The Boston Sun had some sizzling photos of the Sun in all it's yellow glory recent.
A six day animation of the sun, taken by NASA's Extreme ultraviolet Imaging Telescope (EIT) and filmed in June 2005.
"A sweeping prominence, a huge cloud of relatively cool dense plasma is seen suspended in the Sun's hot, thin corona. Emission in this spectral line shows the upper chromosphere at a temperature of about 60,000 degrees K (over 100,000 degrees F). The hottest areas appear almost white, while the darker red areas indicate cooler temperatures."
A total solar eclipse, February 16, 1980, in Palem, India
A sunspot and granules on the Sun's surface.
An erupting solar filament. "Filaments are concentrated bundles of magnetic field filled with relatively cool gas, suspended in the solar corona. When they become unstable, they can erupt, triggering coronal mass ejections and solar flares. The dark material here is relatively cool, while the bright material is hotter than a million degrees. As this hot material cools, it condenses and drains down the lines of magnetic field in the corona much like beads moving along a wire, a process some scientists refer to as "coronal rain"."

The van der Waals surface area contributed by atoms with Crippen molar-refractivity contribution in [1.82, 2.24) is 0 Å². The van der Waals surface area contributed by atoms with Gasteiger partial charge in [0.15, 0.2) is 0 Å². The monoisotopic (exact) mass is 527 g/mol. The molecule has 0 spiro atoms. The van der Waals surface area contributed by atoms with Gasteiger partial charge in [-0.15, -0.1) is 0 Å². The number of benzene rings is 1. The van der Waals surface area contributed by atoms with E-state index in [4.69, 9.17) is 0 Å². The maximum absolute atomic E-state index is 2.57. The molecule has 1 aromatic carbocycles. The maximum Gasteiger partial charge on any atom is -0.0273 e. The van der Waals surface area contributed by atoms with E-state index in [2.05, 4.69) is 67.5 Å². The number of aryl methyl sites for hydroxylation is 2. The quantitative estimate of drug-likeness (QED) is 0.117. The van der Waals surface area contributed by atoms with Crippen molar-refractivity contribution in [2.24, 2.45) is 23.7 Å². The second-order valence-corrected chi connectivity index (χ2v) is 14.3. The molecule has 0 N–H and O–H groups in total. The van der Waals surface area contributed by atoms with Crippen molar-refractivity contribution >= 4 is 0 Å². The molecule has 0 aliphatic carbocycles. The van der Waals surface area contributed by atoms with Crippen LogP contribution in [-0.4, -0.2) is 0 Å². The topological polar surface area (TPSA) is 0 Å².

A visually stunning prominence eruption, seen in extreme UV light. "It rose up and cascaded to the right over several hours, appearing something like a flag unfurling, as it broke apart and headed into space. The material observed is ionized Helium at about 60,000 degrees."